Posted on : October 11th 2022
Posted by : Neha Gianchand, Vice President & Head of Marketing
A lot has transformed in the last two years—how we live, work, learn, play and whatnot. The pandemic has (seemingly) become an ever-present part of our lives, which has led to people and organizations becoming accustomed to uncertainty and change more than they ever were before.
One such change that I will fondly recall for a long time was when I bore witness to the impact of the pandemic on how we accomplished a milestone. It was when I was entrusted with rebranding my organization.
Rebranding often lets go of the existing company identity due to a change (or a complete overhaul) in solution focus, delivery models, and brand and business objectives. In my case, however, it was more about building on a finely crafted legacy to cultivate a new brand identity. The nuances of the brand identity had to reflect the diversification of business, acquisitions done over the years and various global business and technological trends impacting the industry. Here's how we accomplished this—and how other organizations can too.
Mention the word "rebranding," and immediately, a picture of a group of leaders huddled in a boardroom comes to mind. What is happening in this image is the most critical stage of the rebranding exercise because here, the leaders discuss various aspects of the organization, such as:
But given the circumstances, the setting could not be more different for companies rebranding during a pandemic.
While an in-person brainstorming session may have been more exciting, the clarity and cohesiveness of thinking in terms of the end objective in the virtual environment more than made up for any possible missing element for us. The task can seem more manageable when each participant is equally invested in the discussion and able to see the end goal through the same lens. As your discussion ends, you should be able to clearly communicate to the branding agency what the new brand has to represent.
Despite the timing, a rebranding during these times may have nothing to do with the pandemic. Rather, like it was for us, you may find that it's the need of the hour to show:
If you're looking to reinvigorate growth across the board, the new brand narrative, messaging and positioning will have to show it. In the end, what I've found helps is for each stakeholder to have a clear understanding about where you are and where you want to be.
To be in sync with the times, you'll want to percolate your message through digital channels. Right from creating buzz around the impending change to the brand reveal, you should leverage videos, emails and PR as modes of communication. For us, as most of our offices were closed, their rebranding could wait while we focused on getting the digital brand repository (logo, brand book and templates) ready.
A key question is how you can get your team members enthused and excited for the reveal. The task was not easy for us to accomplish given the size of the organization, yet we meticulously planned and executed a teaser campaign to keep employees hooked until the CEO's final reveal and announcement.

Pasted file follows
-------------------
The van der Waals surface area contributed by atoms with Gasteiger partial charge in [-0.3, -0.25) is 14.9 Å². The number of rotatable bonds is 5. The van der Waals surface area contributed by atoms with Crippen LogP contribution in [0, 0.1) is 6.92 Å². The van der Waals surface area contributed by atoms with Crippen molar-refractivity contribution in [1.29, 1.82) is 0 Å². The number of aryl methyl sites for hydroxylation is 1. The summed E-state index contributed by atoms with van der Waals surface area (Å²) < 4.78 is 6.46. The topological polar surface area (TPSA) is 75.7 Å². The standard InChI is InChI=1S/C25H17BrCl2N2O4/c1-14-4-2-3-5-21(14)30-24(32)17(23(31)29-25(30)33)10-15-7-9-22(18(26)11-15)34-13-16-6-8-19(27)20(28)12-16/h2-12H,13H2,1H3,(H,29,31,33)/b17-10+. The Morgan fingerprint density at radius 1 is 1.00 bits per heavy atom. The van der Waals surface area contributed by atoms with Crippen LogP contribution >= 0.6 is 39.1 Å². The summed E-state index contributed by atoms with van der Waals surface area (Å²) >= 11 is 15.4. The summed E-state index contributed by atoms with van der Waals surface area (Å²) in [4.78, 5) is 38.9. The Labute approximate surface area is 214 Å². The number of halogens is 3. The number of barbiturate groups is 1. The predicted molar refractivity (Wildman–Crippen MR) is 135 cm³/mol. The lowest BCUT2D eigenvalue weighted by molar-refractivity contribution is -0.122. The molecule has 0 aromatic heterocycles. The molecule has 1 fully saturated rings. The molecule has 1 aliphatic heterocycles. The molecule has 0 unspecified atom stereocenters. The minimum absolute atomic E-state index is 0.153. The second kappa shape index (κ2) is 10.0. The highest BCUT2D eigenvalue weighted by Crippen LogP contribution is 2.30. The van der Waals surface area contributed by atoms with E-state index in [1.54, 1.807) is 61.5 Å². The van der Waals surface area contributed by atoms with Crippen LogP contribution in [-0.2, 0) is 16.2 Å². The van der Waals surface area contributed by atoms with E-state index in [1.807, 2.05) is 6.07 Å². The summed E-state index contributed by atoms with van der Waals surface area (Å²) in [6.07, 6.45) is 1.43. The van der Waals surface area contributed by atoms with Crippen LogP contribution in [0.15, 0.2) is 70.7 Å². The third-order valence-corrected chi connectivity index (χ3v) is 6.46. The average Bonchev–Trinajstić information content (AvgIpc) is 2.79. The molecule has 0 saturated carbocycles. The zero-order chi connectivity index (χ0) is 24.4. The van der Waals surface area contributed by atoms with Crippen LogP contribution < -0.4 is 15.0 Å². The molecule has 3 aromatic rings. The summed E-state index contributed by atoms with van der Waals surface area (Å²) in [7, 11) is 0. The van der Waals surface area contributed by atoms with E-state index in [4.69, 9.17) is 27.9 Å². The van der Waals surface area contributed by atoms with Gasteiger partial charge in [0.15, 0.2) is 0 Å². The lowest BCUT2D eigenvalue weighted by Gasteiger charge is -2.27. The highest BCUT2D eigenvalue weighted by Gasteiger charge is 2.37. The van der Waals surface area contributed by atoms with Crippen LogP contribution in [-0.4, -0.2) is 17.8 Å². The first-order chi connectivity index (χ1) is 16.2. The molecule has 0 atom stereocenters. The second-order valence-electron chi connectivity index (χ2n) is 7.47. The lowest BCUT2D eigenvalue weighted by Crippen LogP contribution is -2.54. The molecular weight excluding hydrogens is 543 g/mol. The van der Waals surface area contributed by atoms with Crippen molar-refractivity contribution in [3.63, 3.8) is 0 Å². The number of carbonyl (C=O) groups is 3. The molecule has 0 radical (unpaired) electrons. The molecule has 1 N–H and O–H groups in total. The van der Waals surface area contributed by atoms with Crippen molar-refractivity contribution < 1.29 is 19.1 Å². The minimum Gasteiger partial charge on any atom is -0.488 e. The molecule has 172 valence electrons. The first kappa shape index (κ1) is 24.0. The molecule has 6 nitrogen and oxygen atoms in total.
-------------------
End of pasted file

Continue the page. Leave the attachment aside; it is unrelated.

It is important to anticipate that a change in name, look and narrative will create questions in customers' and employees' minds. We did too. And the key message for us was that there was no immediate change in how we engaged or delivered our work. People, offerings, policies and processes: all remained the same. The difference was in the way we needed to represent our transformation over the years.
If your situation is similar, emphasize in your communication to customers that your value delivery models and the faces in front of them will continue to remain the same.
The message for your teams should be that the rebranding does not mean reprioritization; rather, it represents a clear focus. Assure them that any change in their way of working (if and when it happens) will be communicated well in advance to allow time to prepare and adapt.
For us, successful rebranding meant no negative customer or employee impact (churn), a clear understanding behind the change and resonance with the new brand narrative.
This exercise's single most critical objective was an enhanced valuation, which we achieved during the subsequent period. In addition to achieving goals like these, your marketing team should also track and exceed expectations on indicators such as coverage, social KPIs, employee satisfaction and an increased interest in the company's offerings by industry analysts and prospects.
It is essential to cherish the journey and the results when you set out to achieve a milestone. As I look back on the (almost) one year since we revealed the new brand, I cannot help but feel a sense of pride in all that we managed to achieve.
The challenges were many:
But, given the challenges any brand is likely to face, the results should feel even more sweet and fulfilling.
Rebranding is a story of grit, determination, passion and teamwork that makes it all possible.
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